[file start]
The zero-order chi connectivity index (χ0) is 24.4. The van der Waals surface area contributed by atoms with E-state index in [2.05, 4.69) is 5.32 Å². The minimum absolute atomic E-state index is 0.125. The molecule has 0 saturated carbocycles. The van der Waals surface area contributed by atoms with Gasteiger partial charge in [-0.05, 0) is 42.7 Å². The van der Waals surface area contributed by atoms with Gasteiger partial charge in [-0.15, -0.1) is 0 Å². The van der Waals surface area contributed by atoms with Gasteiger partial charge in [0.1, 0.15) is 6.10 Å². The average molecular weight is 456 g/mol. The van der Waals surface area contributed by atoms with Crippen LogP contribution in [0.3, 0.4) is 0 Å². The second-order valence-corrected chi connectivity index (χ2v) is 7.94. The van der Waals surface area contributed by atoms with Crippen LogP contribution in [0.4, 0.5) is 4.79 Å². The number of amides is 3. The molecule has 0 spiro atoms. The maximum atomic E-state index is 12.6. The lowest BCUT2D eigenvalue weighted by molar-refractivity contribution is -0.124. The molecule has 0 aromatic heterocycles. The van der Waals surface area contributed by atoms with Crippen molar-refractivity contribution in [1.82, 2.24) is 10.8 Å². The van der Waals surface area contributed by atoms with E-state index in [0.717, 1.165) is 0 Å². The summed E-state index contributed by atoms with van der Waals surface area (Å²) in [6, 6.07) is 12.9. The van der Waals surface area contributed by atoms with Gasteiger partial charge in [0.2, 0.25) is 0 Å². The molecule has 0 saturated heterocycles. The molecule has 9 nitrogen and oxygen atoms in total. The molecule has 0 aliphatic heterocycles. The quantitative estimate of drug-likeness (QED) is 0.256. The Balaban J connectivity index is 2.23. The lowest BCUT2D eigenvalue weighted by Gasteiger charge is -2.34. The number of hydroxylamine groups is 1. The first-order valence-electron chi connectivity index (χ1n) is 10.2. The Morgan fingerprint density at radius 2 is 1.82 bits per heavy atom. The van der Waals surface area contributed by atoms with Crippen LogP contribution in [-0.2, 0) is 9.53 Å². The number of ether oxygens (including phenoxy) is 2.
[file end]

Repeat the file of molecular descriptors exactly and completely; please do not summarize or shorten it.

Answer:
The zero-order chi connectivity index (χ0) is 24.4. The van der Waals surface area contributed by atoms with E-state index in [2.05, 4.69) is 5.32 Å². The minimum absolute atomic E-state index is 0.125. The molecule has 0 saturated carbocycles. The van der Waals surface area contributed by atoms with Gasteiger partial charge in [-0.05, 0) is 42.7 Å². The van der Waals surface area contributed by atoms with Gasteiger partial charge in [-0.15, -0.1) is 0 Å². The van der Waals surface area contributed by atoms with Gasteiger partial charge in [0.1, 0.15) is 6.10 Å². The average molecular weight is 456 g/mol. The van der Waals surface area contributed by atoms with Crippen LogP contribution in [0.3, 0.4) is 0 Å². The second-order valence-corrected chi connectivity index (χ2v) is 7.94. The van der Waals surface area contributed by atoms with Crippen LogP contribution in [0.4, 0.5) is 4.79 Å². The number of amides is 3. The molecule has 0 spiro atoms. The maximum atomic E-state index is 12.6. The lowest BCUT2D eigenvalue weighted by molar-refractivity contribution is -0.124. The molecule has 0 aromatic heterocycles. The van der Waals surface area contributed by atoms with Crippen molar-refractivity contribution in [1.82, 2.24) is 10.8 Å². The van der Waals surface area contributed by atoms with E-state index in [0.717, 1.165) is 0 Å². The summed E-state index contributed by atoms with van der Waals surface area (Å²) in [6, 6.07) is 12.9. The van der Waals surface area contributed by atoms with Gasteiger partial charge in [0.2, 0.25) is 0 Å². The molecule has 0 saturated heterocycles. The molecule has 9 nitrogen and oxygen atoms in total. The molecule has 0 aliphatic heterocycles. The quantitative estimate of drug-likeness (QED) is 0.256. The Balaban J connectivity index is 2.23. The lowest BCUT2D eigenvalue weighted by Gasteiger charge is -2.34. The number of hydroxylamine groups is 1. The first-order valence-electron chi connectivity index (χ1n) is 10.2. The Morgan fingerprint density at radius 2 is 1.82 bits per heavy atom. The van der Waals surface area contributed by atoms with Crippen LogP contribution in [-0.2, 0) is 9.53 Å². The number of ether oxygens (including phenoxy) is 2.